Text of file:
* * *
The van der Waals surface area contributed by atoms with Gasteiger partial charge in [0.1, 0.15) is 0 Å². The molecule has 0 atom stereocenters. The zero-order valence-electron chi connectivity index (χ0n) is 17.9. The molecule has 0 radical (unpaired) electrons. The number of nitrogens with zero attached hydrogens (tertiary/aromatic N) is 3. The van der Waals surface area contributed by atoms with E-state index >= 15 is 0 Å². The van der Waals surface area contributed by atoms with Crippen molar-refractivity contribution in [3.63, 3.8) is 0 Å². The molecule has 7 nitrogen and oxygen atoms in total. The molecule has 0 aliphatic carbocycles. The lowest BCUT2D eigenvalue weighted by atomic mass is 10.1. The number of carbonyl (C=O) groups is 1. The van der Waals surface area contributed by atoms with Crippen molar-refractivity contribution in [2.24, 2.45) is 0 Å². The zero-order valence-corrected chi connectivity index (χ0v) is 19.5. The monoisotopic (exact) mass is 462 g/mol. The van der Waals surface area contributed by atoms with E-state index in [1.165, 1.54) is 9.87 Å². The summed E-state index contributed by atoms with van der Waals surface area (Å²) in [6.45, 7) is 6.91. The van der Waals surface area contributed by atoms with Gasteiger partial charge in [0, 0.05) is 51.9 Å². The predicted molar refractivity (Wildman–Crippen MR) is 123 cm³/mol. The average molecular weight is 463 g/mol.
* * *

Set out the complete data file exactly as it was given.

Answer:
The van der Waals surface area contributed by atoms with Gasteiger partial charge in [0.1, 0.15) is 0 Å². The molecule has 0 atom stereocenters. The zero-order valence-electron chi connectivity index (χ0n) is 17.9. The molecule has 0 radical (unpaired) electrons. The number of nitrogens with zero attached hydrogens (tertiary/aromatic N) is 3. The van der Waals surface area contributed by atoms with E-state index >= 15 is 0 Å². The van der Waals surface area contributed by atoms with Crippen molar-refractivity contribution in [3.63, 3.8) is 0 Å². The molecule has 7 nitrogen and oxygen atoms in total. The molecule has 0 aliphatic carbocycles. The lowest BCUT2D eigenvalue weighted by atomic mass is 10.1. The number of carbonyl (C=O) groups is 1. The van der Waals surface area contributed by atoms with Crippen molar-refractivity contribution in [2.24, 2.45) is 0 Å². The zero-order valence-corrected chi connectivity index (χ0v) is 19.5. The monoisotopic (exact) mass is 462 g/mol. The van der Waals surface area contributed by atoms with E-state index in [1.165, 1.54) is 9.87 Å². The summed E-state index contributed by atoms with van der Waals surface area (Å²) in [6.45, 7) is 6.91. The van der Waals surface area contributed by atoms with Gasteiger partial charge in [0, 0.05) is 51.9 Å². The predicted molar refractivity (Wildman–Crippen MR) is 123 cm³/mol. The average molecular weight is 463 g/mol.